TIP: Babies love to play in boxes. Get an old shoebox, with lid, and fill it with a variety of small items; toys, little stuffed animals, plastic shapes, etc.  Be sure to vary the sizes, colors and textures. Give baby the box and show him out to take the lid off. Let him play with the box before dumping out the objects inside.



Family Matters: Growth and Development


Two months ago baby S was born to one of my best friends. I’m not a blood relative, but I love that little girl like I love her mama.

I was babysitting last week and marveled at how a baby changes so much in the first eight weeks. She’s gone from sleeping 22 hours a day to regularly being alert. Her sleep has organized into ‘naps’ during the day and long stretches of sleep at night. She holds her head up all by herself. She throws her chunky little leg over in what looks like an attempt to roll. Her infant reflexes have nearly faded away, and, my favorite, she coos and vocalizes with her baby bird voice.

Growth and development during the first six months is a miracle to behold. Treasure every minute.

 

TIP: Cradle cap, the slight scaling or flaking of the skin on baby’s scalp, shouldn’t require medical treatment. It’ll clear up on its own in a few weeks to months. Meanwhile, you can wash baby’s hair once a day with mild baby shampoo and brush the scalp lightly with a soft brush to loosen the scales.



Family Matters: Reading


My children are 11 and 9, and I can still recite “Good Night Moon” and “Guess How Much I Love You.” Very handy when you’re travelling and forget your toddler’s favorite books, or hopefully you’ve worn out that board book by turning the pages so often.

Reading to your child is such an invaluable experience. Besides the sweet cuddle time, this is the time when a child’s vocabulary blossoms. They might understand more than they can say, but rest assured your little sponge is soaking it all up.

Experts tell us that reading to a toddler sets the foundation for mastering their ABCs, developing phonemic awareness (meaning she’s starting to understand that words are made up of groups of sounds), and learning that those marks on a page represent letters and words (and things and concepts). It never hurts to point to an object or word as you’re reading it (pre-sight words, anyone?).

Your toddler is also learning voice inflections when you read out loud to them. They’re practicing fine motor skills when they get to turn a page. And hopefully, they’ll develop a love that will last a lifetime.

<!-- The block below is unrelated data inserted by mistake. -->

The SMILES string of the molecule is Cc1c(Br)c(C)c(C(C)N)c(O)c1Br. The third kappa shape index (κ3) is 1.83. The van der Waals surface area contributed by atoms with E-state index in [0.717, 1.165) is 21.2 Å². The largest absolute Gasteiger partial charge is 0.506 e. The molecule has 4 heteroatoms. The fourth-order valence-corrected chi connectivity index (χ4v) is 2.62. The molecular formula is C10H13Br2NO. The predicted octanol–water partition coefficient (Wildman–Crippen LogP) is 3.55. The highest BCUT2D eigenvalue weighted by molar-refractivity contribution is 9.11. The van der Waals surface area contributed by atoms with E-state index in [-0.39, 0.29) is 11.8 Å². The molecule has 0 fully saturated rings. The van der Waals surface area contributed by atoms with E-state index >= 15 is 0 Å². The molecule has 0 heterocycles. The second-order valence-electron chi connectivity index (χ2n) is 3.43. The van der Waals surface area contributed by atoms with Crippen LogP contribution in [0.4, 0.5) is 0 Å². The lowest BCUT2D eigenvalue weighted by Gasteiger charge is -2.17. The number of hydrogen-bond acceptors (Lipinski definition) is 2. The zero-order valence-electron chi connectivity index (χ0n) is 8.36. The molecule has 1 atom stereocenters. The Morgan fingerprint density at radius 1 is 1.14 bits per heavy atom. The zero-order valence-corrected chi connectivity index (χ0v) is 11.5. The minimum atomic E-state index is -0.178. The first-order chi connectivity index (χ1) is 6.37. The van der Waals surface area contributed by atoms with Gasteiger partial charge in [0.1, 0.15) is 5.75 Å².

TIP:  It’s never too early to protect your child’s skin. Starting at about 6 months, you can use a child-friendly sunscreen on your little one. If their skin isn’t covered with light clothing, make sure it’s covered with a layer of sunscreen!



Family Matters: Stroller


By the time your baby is about 6 months old, he’ll be ready to hit the road with you in a jogging stroller.

Because of the way a jogging stroller is designed, a baby should have really good neck and back strength before you use one with your little one (unless it is specifically designed for a baby under six months).

A jogging stroller is a great way for mom and dad to get in some exercise and get baby some fresh air. You don’t have to jog with one; you can walk, too.

A jogging stroller is generally more aerodynamic and much lighter than a traditional stroller. They usually have one wheel in the front and two wheels in back, making it easier to turn and maneuver. They also come equipped with a safety strap for the parent’s wrist so baby doesn’t accidentally get away. Most jogging strollers also have hand brakes for the parents, too.

To buy a jogging stroller, look for:

  • A fixed front tire that doesn’t swivel but can still maneuver around bends so the stroller stays on a straight path as you move.
  • A deep child seat and five-point harness safety belt so there’s no chance of your child sliding out of the seat while you’re on the run.
  • A safety wrist strap for you so the stroller doesn’t take off on its own if you accidentally loosen your grip.
  • A hand brake to keep the stroller from traveling faster than you can manage down a hill (or anywhere else, for that matter).
  • Be certain your jogging stroller has the Juvenile Products Manufacturers Association (JPMA) seal, which indicates the product has passed rigorous safety standards.

Happy exercising!

TIP: While baby might be starting on solid foods during this time, there are still a few to avoid. Don’t give baby honey, strawberries or peanut products until after they turn 1 year old.



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The products mentioned in “Share, the Brookshire’s Blog” are sold by Brookshire Grocery Company, DBA Brookshire’s . Some products may be mentioned as part of a relationship between its manufacturer and Brookshire’s.